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HMRC internal manual

VAT Construction

HM Revenue & Customs
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Zero-rating the construction of buildings: are my services supplied ‘in the course of the construction’ of the building: services that ‘produce in their result one whole with the building’

The second alternative element of the first test that determines whether work is closely connected with the construction of a building requires the service to ‘produce in their result one whole with the building’.

In its judgment in St Mary’s RC High School ([1996] STC 1091), the High Court elaborated on what it means by ‘produce in their result one whole with the building’:

The answer to the question ‘Do the services produce in their finished result one whole with the building?’ will in some cases be obvious but in other cases not. It may be a question of degree especially in those cases where the connection is less obviously functional. It may in some cases be necessary to consider both the purpose of the building and the end product of the other services in question and to ask whether these additional works help the building to function in accordance with its purpose.

For example, a hotel built in parkland may not be able to operate without the adequate access and parking on hard standing of patrons’ cars. A school may not be able to function properly without a playground, so that the playground may properly be regarded as necessary and as much part and parcel of the school as its classrooms whether or not it is as important. A dwelling house in this day and age might not be allowed to be inhabited unless it was connected to available water and sewage services.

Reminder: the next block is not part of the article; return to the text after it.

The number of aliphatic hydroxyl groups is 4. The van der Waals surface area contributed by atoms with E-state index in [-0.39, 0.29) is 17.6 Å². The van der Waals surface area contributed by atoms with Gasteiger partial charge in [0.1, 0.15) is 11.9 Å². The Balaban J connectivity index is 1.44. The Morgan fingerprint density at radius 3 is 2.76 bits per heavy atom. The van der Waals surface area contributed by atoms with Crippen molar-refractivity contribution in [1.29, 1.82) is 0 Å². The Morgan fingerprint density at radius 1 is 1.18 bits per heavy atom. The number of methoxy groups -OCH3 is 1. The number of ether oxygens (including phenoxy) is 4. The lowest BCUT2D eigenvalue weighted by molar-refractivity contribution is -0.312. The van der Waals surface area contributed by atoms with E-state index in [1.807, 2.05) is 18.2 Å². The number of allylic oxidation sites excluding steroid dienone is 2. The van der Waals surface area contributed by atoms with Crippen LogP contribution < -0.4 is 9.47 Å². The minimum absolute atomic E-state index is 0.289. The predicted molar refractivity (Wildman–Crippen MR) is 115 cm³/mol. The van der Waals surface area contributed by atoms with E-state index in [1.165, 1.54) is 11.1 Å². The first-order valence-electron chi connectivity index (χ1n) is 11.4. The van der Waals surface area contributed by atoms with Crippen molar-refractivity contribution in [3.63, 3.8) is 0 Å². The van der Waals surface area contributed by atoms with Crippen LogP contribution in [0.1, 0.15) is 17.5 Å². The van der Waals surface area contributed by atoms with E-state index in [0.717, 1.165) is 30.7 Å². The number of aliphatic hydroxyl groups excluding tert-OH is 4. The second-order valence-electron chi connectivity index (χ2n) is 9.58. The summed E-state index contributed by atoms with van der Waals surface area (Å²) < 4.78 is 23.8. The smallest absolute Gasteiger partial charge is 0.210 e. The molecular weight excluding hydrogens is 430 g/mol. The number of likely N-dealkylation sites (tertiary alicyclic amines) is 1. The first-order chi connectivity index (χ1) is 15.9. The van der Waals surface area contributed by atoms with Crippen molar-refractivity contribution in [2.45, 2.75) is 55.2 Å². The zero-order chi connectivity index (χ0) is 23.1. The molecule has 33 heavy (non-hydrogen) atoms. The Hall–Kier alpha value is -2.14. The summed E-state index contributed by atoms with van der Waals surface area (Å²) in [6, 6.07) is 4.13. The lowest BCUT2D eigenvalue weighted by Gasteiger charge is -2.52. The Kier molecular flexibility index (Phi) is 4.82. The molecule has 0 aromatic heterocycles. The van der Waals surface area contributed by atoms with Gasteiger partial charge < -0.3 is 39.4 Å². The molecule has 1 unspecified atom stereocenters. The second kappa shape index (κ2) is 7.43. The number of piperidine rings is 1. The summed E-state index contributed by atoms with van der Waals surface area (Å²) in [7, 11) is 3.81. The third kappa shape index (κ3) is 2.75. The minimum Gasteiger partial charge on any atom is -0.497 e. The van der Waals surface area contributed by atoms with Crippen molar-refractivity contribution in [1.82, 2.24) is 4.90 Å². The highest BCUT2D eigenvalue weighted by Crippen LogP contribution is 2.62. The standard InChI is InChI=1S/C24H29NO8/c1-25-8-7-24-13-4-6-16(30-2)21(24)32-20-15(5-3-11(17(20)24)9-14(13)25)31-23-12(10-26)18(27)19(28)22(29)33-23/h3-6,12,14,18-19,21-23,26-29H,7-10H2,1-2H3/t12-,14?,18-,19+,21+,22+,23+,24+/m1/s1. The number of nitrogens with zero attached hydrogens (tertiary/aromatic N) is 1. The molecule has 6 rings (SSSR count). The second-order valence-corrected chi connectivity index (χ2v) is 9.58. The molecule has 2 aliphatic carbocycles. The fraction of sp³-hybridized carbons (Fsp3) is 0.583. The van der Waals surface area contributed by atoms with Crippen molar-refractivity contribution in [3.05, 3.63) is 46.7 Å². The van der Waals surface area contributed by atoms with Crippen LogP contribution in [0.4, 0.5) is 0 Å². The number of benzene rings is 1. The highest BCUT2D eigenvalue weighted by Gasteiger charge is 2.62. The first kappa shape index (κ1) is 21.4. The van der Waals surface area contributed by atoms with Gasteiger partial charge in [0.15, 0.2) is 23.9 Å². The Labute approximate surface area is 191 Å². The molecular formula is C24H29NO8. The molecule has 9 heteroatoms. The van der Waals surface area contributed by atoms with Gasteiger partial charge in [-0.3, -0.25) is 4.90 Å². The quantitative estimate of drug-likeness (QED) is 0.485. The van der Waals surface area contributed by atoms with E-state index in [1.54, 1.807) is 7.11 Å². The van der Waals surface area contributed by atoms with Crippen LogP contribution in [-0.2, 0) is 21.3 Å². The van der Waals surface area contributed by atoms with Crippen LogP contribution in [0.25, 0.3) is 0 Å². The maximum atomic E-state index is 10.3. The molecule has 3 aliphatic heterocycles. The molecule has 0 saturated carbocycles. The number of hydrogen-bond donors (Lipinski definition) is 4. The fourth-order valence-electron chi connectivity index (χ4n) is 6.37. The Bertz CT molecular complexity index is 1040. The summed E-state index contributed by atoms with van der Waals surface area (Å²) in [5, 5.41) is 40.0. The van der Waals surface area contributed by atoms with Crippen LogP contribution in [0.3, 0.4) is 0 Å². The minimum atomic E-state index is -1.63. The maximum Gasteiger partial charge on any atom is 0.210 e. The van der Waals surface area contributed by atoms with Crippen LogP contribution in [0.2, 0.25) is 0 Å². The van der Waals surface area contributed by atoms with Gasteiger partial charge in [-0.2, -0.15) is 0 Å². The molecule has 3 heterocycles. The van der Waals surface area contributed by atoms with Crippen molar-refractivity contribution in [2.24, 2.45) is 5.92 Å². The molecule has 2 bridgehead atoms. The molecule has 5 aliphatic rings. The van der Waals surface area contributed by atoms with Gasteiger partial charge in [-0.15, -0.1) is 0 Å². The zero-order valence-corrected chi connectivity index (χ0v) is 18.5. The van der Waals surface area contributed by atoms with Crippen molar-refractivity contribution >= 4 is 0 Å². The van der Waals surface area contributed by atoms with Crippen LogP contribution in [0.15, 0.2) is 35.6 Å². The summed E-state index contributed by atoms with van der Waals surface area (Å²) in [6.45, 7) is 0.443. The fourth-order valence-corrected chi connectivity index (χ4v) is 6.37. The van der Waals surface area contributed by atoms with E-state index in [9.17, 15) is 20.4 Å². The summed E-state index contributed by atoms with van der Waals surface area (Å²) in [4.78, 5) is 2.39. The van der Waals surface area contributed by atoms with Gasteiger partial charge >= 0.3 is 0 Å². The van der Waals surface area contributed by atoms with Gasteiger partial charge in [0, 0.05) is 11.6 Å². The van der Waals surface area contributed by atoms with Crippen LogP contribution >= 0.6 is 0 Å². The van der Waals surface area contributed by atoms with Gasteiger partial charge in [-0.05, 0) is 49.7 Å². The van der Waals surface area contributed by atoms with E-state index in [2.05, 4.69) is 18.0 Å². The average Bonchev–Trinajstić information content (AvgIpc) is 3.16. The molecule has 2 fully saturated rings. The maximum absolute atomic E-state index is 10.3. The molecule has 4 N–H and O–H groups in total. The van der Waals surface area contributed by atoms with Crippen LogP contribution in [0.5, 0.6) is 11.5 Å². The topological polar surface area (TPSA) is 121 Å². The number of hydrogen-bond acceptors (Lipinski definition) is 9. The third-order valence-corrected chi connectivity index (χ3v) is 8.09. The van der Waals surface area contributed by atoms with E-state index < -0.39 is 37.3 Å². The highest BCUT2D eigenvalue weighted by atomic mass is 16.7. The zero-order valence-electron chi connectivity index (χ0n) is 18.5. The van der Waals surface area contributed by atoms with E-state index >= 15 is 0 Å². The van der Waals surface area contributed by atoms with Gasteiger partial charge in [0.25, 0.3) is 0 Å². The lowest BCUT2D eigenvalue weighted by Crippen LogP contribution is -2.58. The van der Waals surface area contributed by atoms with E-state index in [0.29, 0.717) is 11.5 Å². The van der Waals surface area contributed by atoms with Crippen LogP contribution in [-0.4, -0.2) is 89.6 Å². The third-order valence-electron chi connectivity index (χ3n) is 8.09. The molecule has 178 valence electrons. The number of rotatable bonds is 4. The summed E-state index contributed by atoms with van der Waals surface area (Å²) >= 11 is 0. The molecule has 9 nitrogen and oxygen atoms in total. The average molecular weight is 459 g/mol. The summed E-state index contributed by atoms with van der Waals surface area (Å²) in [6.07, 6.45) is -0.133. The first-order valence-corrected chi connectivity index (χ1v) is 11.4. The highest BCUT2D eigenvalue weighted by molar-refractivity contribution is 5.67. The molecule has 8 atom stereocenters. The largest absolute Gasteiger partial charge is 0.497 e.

Function, though, is not the only test of whether the end result of the provision of services is one whole with the building. A patio or a park outside or around a house and steps to the front or back door obviously would be. The position would not necessarily be different if there were to be flowerbeds between the patio and part of the house walls. It could be a question of degree. On the other hand, laying out a large garden with paths and terraces might be regarded as a quite separate undertaking and one not falling within item 2. Again it is a question of degree.

In simple terms, the test is whether the finished works allow the building to function. For example, providing a means of access to a building are works that are ‘one whole with the building’ in that they allow the building to function, but constructing a tennis court in the grounds of a dwelling is not.

Conversely, remote works carried out at the same time, and which may be carried out as a result of a planning agreement, such as upgrading an existing local road, do not produce works that are ‘one whole with the building’.

You can find examples of accepted services in Notice 708 ‘Buildings and construction’. This list is not exhaustive.

Following the decision in Rialto Homes plc (VTD 16340), landscaping schemes carried out within the plot of a house are accepted as supplied ‘in the course of the construction’ of a building to the extent that they are detailed on a landscaping scheme approved by a planning authority under the terms of a planning consent condition.